14. Abusive Comments

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Abusive verbal or physical comments have no place in a healthy parent-child relationship. These types of hurtful words and actions can cause lasting damage and lead to serious emotional and psychological issues.

If you find yourself resorting to abusive language or behavior towards your child, seek help from a therapist or counselor to address any underlying issues and learn healthier ways of communicating with your child.

15. Body Image Comments

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Body image is a sensitive subject for both children and adults. Making negative comments about your child’s appearance or comparing them to others can affect their self-esteem and body image.

Rather than focusing on their physical appearance, encourage your child to appreciate their unique qualities and teach them the importance of self-love and acceptance. Avoid using derogatory language or making jokes at their expense.

16. You’re Ugly

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Beauty is in the eye of the beholder, and telling children they must conform to certain standards to be considered beautiful is ridiculous. These types of comments can damage their self-image and create harmful beliefs about beauty.

Instead, teach children to appreciate their unique features and that true beauty comes from within. Instead, avoid focusing on physical appearance and celebrate qualities like kindness, intelligence, and creativity.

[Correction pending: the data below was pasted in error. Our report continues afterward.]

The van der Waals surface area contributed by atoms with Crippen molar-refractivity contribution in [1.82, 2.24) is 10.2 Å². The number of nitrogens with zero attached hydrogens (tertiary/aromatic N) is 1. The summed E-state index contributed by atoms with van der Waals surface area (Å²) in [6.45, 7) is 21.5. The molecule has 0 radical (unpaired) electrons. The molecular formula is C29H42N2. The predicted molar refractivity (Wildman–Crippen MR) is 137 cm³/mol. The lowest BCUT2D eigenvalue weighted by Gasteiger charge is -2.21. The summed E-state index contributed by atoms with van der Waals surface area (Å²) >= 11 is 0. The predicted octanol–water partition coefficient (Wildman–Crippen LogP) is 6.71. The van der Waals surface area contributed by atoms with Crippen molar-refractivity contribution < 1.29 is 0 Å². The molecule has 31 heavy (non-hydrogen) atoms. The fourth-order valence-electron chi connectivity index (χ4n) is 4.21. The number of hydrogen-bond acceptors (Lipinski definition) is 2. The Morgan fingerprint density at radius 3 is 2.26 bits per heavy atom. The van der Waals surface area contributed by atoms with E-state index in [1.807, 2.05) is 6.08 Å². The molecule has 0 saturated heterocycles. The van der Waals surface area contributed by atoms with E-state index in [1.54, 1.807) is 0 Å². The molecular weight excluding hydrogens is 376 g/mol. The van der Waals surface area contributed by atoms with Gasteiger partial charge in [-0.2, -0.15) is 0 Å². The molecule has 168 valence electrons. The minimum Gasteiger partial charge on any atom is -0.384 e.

17. Threats of Leaving

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Saying things like “I’m leaving and never coming back” or “You’re better off without me” can create feelings of abandonment and insecurity in a child. This can also lead to trust issues and difficulties in forming healthy relationships in the future.

Instead, reassure your child that you love them and will always be there for them, even if disagreements or challenges exist within the family. Let them know your unconditional love for them will never change.

18. Wishing They Never Existed

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While many of the words make children feel like their parents don’t want them, some parents heartbreakingly tell their kids they don’t want them. Even if this is said in the heat of an argument, it can have long-lasting effects on a child’s self-worth and sense of belonging.

If you’re feeling overwhelmed or frustrated, take a break and find healthy ways to cope rather than saying hurtful things that may damage your relationship with your child. Remember, they are a precious gift and deserving of love and acceptance.

Overall, it’s important for parents to be mindful of the words they use and the impact they have on their children. Using positive and affirming language can help build a strong and healthy relationship with your child and promote their self-esteem and well-being.


20 Strong Words Parents Should Never Say to Their Kids

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Countless adults sitting in a therapist’s office today are grappling with the lasting impact of words spoken by their parents during childhood. Regardless of how you perceive yourself, in your child’s eyes, you are nothing short of the most remarkable thing to happen to them since “skip intro.” This underscores the critical importance of being mindful of what you say to your children, as your words become the small but influential voice in their developing minds.

20 Strong Words Parents Should Never Say to Their Kids